picture for Take the PlungeI read some great advice on Chris Brogan’s website a few weeks ago. In a post titled Start Somewhere, he said, “People will say, ‘I want to get started in public speaking.’ I say, ‘So speak.’ They say, ‘But no one will have me.”’ He told his readers to speak anyway. Then he went on to tell his readers how he spoke anywhere he could just to do it. He didn’t let the fear of doing something new get in his way and prevent him from doing what he wanted to do.

I think a lot of us are afraid to do something new. We’re afraid of failing. Sometimes that fear prevents us from trying something that will make us happy and successful. We’re afraid of doing something we want to do because we’re afraid of what failure might do to our lives, to our incomes, to our lifestyles. We’re afraid that we might have to go back to what we did before. We never consider the idea that failure makes us stronger. For me, I carry the fear of failure with me everywhere. It’s with me when I approach new clients, offer new services, and even when redesigning my website.

In past posts, I’ve written about my first editing jobs. When I first took the plunge, I volunteered for two local Colorado Springs nonprofits. I needed to find out if freelancing was a fit, and I needed to get some experience. I wasn’t sure if my years of teaching would be valued. Even with thinking about how my years of teaching would relate to my new editing career, failure didn’t occur to me. It wasn’t an option.

Over these past seven years, I’ve thought about failure a lot. I always think about the possibility of failure when I apply for new editing projects, or when I work with new clients for the first time. Don’t get me wrong, I’ve failed. But in failing, I’ve learned valuable lessons. The key word here is learn. You can’t learn if you don’t fail. You can’t fail if you don’t try.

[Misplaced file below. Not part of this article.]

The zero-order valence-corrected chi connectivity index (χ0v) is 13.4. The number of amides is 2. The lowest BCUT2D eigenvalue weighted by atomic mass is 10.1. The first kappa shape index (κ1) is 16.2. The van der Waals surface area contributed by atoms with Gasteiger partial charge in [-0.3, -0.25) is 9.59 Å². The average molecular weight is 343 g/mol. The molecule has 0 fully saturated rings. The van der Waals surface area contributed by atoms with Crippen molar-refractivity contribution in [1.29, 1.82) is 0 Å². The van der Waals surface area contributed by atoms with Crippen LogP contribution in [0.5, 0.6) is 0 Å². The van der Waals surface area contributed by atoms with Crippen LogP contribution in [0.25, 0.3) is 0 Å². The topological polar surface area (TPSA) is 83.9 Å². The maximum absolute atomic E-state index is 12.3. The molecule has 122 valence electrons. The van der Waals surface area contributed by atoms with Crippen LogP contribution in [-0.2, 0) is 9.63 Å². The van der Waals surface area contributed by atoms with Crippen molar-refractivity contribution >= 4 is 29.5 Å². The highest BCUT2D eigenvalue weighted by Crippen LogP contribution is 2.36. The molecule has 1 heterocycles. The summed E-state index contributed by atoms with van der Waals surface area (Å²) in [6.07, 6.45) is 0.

Besides thinking about failure, I always think about what if. What if I don’t try; what if they like me and I get more projects; what if I learn something in the process? What if I discover what I really like to do? I’ve discovered that what ifs are more important to me than failure. What ifs inspire me; they keep me going. They give me a reason. They’re the reason I contact potential clients and continue contacting them until I get an answer.

What ifs give me the courage to try something new, to put myself out there. They egg me on. Failure is important too because I always learn something each time I fail. But without what ifs, without taking the first step and the risk, I’d still be at the starting gate.

You can’t succeed if the fear of failure holds you back. Quiet that voice. Ask what if and take the plunge. Who knows, you may find your niche, your destiny, your calling. You may become the next Chris Brogan. It’s worth a shot.